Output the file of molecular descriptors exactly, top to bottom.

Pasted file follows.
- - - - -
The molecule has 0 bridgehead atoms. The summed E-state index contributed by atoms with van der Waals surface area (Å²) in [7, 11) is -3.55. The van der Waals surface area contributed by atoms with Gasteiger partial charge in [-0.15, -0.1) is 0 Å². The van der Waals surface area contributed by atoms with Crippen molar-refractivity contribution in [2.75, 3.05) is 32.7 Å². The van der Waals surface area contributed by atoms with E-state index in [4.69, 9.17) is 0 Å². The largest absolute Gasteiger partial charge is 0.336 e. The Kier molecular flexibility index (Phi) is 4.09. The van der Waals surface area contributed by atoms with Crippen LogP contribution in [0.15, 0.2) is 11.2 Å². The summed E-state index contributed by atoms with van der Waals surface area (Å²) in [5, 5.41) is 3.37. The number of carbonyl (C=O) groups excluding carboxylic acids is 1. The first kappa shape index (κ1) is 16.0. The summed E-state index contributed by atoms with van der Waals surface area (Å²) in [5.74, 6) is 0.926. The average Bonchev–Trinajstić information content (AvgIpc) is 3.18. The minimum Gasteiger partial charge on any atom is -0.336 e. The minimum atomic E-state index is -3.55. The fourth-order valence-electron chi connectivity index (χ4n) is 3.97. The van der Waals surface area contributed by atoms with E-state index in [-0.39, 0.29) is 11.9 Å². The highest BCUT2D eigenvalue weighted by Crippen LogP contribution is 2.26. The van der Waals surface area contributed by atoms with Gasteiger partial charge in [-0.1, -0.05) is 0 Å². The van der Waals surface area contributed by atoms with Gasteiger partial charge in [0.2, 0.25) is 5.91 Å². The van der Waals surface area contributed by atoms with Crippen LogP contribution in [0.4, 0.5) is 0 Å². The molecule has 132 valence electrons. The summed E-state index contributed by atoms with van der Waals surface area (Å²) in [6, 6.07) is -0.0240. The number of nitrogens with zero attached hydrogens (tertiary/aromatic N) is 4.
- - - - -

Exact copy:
The molecule has 0 bridgehead atoms. The summed E-state index contributed by atoms with van der Waals surface area (Å²) in [7, 11) is -3.55. The van der Waals surface area contributed by atoms with Gasteiger partial charge in [-0.15, -0.1) is 0 Å². The van der Waals surface area contributed by atoms with Crippen molar-refractivity contribution in [2.75, 3.05) is 32.7 Å². The van der Waals surface area contributed by atoms with E-state index in [4.69, 9.17) is 0 Å². The largest absolute Gasteiger partial charge is 0.336 e. The Kier molecular flexibility index (Phi) is 4.09. The van der Waals surface area contributed by atoms with Crippen LogP contribution in [0.15, 0.2) is 11.2 Å². The summed E-state index contributed by atoms with van der Waals surface area (Å²) in [5, 5.41) is 3.37. The number of carbonyl (C=O) groups excluding carboxylic acids is 1. The first kappa shape index (κ1) is 16.0. The summed E-state index contributed by atoms with van der Waals surface area (Å²) in [5.74, 6) is 0.926. The average Bonchev–Trinajstić information content (AvgIpc) is 3.18. The minimum Gasteiger partial charge on any atom is -0.336 e. The minimum atomic E-state index is -3.55. The fourth-order valence-electron chi connectivity index (χ4n) is 3.97. The van der Waals surface area contributed by atoms with E-state index in [-0.39, 0.29) is 11.9 Å². The highest BCUT2D eigenvalue weighted by Crippen LogP contribution is 2.26. The van der Waals surface area contributed by atoms with Gasteiger partial charge in [-0.1, -0.05) is 0 Å². The van der Waals surface area contributed by atoms with Gasteiger partial charge in [0.2, 0.25) is 5.91 Å². The van der Waals surface area contributed by atoms with Crippen LogP contribution in [0.4, 0.5) is 0 Å². The molecule has 132 valence electrons. The summed E-state index contributed by atoms with van der Waals surface area (Å²) in [6, 6.07) is -0.0240. The number of nitrogens with zero attached hydrogens (tertiary/aromatic N) is 4.